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First Drive

Jeep Grand Cherokee Trailhawk review

Published: 07 Dec 2016

What’s this, then?
The Jeep Grand Cherokee ‘Trailhawk’ – the butchest, brashest and most off-roady Grand Cherokee ever. It joins the diddy Renegade and middling Cherokee in the Trailhawk lineup to help connect the American brand back to its roots of being imperious off-road.
How does it differ from any other Grand Cherokee?
Well, it’s the sixth spec in the model line-up – one bookended by the plush Summit at one end and sporty SRT at the other – and is designed for welly-wearing off-road enthusiasts.
Using the newly-facelifted Cherokee (redesigned lower front fascia, new fog lights and more purposeful seven-slot grille) as a base, Jeep’s engineers have then built on it with a host of all-terrain enhancements to help headbutt planet Earth out of its way.
Crucially, there are new 18-inch Kevlar-reinforced Goodyear Adventure off-road tyres to help get a grip on the wilderness, girder-like solid steel rock rails down the side sills, quarter-inch sump and skid plates and updated air suspension. It now gets 10.8-inches of ground clearance and offers more articulation (half an inch extra) to hobble over logs and rocks. 
Then there’s the upgraded Selec-Speed Control (Jeep’s version of Terrain Response) that has hill ascent and descent built in. It’s basically off-road cruise control, allowing drivers to control the speed of the Trailhawk – both up and downhill – using the steering wheel paddle shifters and your fingers, rather than dancing around on the brake and accelerator like Michael Flatley.
Oooh! It’s got funky stripes on the bonnet.
It does. Contrary to popular belief, they don’t make this Grand Cherokee any faster (estimated 0-62 of 7.2secs and a 118mph top speed). Instead, they’re there to stop the sun reflecting off the bonnet and into your eyes. So you don’t, y’know, toddle off the side of a cliff.
They’re just part of the new aesthetics to highlight that you’re in a Trailhawk. Other subtle hints include new mirror caps, a roof rack with neutral grey accents and two red tow hooks protruding out of the front bumper. Oh, and sporty SRT seats inside.
Gotcha. What engines do I have to play with?
Depends what part of the world you’re in. There are three engine choices available: a 295bhp, 260 lb ft 3.6-litre V6, a 360bhp, 390 lb ft 5.7-litre Hemi V8 and a 3.0-litre EcoDiesel V6 churning out 240bhp and 420 lb ft. They’re all connected to an eight-speed auto. In the UK, we’ll only get the diesel, though don’t let that put you off: given its advantageous torque and fuel economy figures, it’s actually a good fit.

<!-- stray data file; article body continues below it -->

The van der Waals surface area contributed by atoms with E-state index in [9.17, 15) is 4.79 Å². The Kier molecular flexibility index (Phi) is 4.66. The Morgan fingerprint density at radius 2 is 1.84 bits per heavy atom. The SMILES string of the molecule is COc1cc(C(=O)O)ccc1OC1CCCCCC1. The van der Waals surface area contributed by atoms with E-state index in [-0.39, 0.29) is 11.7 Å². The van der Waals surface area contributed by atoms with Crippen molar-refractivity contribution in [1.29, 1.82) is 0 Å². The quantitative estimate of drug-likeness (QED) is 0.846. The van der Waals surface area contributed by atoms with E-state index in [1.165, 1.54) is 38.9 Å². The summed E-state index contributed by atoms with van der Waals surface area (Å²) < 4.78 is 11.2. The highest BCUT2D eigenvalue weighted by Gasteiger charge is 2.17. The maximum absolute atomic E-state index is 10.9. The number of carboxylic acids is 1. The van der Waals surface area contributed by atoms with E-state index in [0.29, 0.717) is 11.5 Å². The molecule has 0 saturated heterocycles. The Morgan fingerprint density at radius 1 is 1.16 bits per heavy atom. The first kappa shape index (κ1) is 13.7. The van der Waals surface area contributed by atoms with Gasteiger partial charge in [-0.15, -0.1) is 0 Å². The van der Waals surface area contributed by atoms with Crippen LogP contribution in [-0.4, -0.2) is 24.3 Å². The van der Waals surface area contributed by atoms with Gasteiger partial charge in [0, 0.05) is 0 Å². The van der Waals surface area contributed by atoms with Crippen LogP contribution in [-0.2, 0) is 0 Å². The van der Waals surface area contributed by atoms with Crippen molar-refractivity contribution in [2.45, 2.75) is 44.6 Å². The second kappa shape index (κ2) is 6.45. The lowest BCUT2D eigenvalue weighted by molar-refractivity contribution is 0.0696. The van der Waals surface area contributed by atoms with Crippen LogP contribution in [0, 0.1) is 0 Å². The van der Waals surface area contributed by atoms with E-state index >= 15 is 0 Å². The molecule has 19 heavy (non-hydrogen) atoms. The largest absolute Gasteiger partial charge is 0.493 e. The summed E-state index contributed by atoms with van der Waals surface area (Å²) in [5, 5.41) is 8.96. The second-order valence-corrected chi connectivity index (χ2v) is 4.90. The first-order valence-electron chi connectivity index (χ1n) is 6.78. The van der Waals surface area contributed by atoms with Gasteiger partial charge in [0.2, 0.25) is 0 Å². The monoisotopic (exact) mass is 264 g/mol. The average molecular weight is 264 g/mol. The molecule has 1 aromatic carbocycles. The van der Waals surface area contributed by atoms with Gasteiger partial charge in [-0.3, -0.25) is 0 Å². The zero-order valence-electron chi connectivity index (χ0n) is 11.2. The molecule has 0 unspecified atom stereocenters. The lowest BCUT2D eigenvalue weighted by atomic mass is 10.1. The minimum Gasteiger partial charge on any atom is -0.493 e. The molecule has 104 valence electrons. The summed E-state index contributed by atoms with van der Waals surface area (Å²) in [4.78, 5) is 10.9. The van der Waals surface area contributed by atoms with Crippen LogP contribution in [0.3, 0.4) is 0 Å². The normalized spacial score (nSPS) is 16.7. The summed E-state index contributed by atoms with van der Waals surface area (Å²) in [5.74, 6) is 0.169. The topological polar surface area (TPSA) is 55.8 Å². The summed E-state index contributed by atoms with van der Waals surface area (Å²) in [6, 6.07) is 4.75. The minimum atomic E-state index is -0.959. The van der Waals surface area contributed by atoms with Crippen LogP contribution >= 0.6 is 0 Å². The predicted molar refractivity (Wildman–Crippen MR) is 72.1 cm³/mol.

What’s it like to drive?
We drove it off-road in the gnarly, bouldery landscape of Red Rock Canyon, Nevada. It’s terrain we could only dream of in the UK and offered the perfect rugged test. If it’d get through this, wild Wiltshire should be a doddle.
And, impressively, it did. With relative ease and aplomb. Thanks to the rear electronic limited-slip diff, whenever a wheel would start to slip, the system would throw some torque at another tyre to get traction and plod on. In some cases, it’ll even anticipate low traction and adjust in order to proactively limit or eliminate slip. The Selec-Terrain can be adjusted to set the Trailhawk up for whatever you need to conquer. The options are thus: Auto, Sand, Mud, Snow and Rock. Given we had large, slippery and jagged rocks to scramble over, we went for ‘Snow’. Only joking, we went for ‘Rock’. That way the air suspension would jack itself up to its maximum height of 28cm, while the transfer case, diff and throttle would adjust for maximum low-speed control.
With an approach angle of 29.8 degrees, break-over angle of 27.1 degrees and the departure angle of 22.8 degrees, the Grand Cherokee Trailhawk and its 10.8in of ground clearance threw itself up, over, and down rocks that would cripple most other premium SUVs. Plus, with the hill ascent and descent, you just select your speed, chill out and let it do its thing.
We also tried it on some dunes. With a twist to ‘Sand’ its brain was rejigged to hold gears and maintain momentum, keeping it pinned on the redline. This is where the strength of the V8 shone through compared to the torque-deficient V6 that had more of a tendency to bog down in nature's sand pit. Luckily, this isn’t something we’d have to worry about tin the UK. Primarily because we’re not graced with many sand dunes. But also because we’re not stumped with the choice of these two engines.
What’s it like on the road?
Better than expected but not exemplary. We’d thought those chunky tyres would try their best to be heard inside the cabin while at speed, but their roar is kept well at bay and the more premium and well-equipped cabin is pleasant and comfortable, yet lacks the refinement and quality of its rivals. However, the eight-speed ‘box transforms how the Jeep drives on the road, bringing Germanic sophistication. Unfortunately, the steering remains overly light – a benefit off-road – meaning the Trailhawk is not as predictive while cornering on road. Something compounded by the fact the body control could do with being tightened up slightly.
Should I get one?
The American market devours off-roaders like this but we fear the Trailhawk is incredibly specialist for our tamer British terrain. Prices are yet to be confirmed for its introduction into the European market next spring, but expect them to be around £48,000. Which is steep.
But if you fill your weekends bumbling down green lanes and across farmland, it’s an alternative and perfectly valid option. It’s more refined than a lot of agricultural off-roaders but also incredibly capable. However, the lack of hardcore diff locks increases your chance of getting stuck, but then you could always bolt a winch on if that’s a worry. For our largely petty UK terrain, it’s more than adequate.


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